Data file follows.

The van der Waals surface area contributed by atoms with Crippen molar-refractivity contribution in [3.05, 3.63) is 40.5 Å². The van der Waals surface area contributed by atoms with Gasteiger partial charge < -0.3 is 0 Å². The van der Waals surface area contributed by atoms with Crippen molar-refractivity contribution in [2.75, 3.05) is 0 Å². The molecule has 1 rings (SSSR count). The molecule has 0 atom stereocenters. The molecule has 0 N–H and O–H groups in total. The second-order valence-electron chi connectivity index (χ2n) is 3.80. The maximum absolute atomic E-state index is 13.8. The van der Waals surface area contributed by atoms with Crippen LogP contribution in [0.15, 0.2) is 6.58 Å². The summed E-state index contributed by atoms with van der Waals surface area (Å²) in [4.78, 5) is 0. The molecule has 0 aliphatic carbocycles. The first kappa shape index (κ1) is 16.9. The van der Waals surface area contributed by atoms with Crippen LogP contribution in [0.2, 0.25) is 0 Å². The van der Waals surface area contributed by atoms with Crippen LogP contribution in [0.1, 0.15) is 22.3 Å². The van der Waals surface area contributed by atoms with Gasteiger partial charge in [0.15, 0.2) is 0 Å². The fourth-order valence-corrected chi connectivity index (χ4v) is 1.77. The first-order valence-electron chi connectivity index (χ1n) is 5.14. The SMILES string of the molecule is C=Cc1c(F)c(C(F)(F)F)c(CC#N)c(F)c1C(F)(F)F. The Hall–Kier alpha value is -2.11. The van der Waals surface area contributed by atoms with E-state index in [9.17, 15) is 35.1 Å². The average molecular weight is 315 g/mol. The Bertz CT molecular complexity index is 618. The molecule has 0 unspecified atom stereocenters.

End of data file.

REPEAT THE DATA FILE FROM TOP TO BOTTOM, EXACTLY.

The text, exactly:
The van der Waals surface area contributed by atoms with Crippen molar-refractivity contribution in [3.05, 3.63) is 40.5 Å². The van der Waals surface area contributed by atoms with Gasteiger partial charge < -0.3 is 0 Å². The van der Waals surface area contributed by atoms with Crippen molar-refractivity contribution in [2.75, 3.05) is 0 Å². The molecule has 1 rings (SSSR count). The molecule has 0 atom stereocenters. The molecule has 0 N–H and O–H groups in total. The second-order valence-electron chi connectivity index (χ2n) is 3.80. The maximum absolute atomic E-state index is 13.8. The van der Waals surface area contributed by atoms with Crippen LogP contribution in [0.15, 0.2) is 6.58 Å². The summed E-state index contributed by atoms with van der Waals surface area (Å²) in [4.78, 5) is 0. The molecule has 0 aliphatic carbocycles. The first kappa shape index (κ1) is 16.9. The van der Waals surface area contributed by atoms with Crippen LogP contribution in [0.2, 0.25) is 0 Å². The van der Waals surface area contributed by atoms with Crippen LogP contribution in [0.1, 0.15) is 22.3 Å². The van der Waals surface area contributed by atoms with Gasteiger partial charge in [0.15, 0.2) is 0 Å². The fourth-order valence-corrected chi connectivity index (χ4v) is 1.77. The first-order valence-electron chi connectivity index (χ1n) is 5.14. The SMILES string of the molecule is C=Cc1c(F)c(C(F)(F)F)c(CC#N)c(F)c1C(F)(F)F. The Hall–Kier alpha value is -2.11. The van der Waals surface area contributed by atoms with E-state index in [9.17, 15) is 35.1 Å². The average molecular weight is 315 g/mol. The Bertz CT molecular complexity index is 618. The molecule has 0 unspecified atom stereocenters.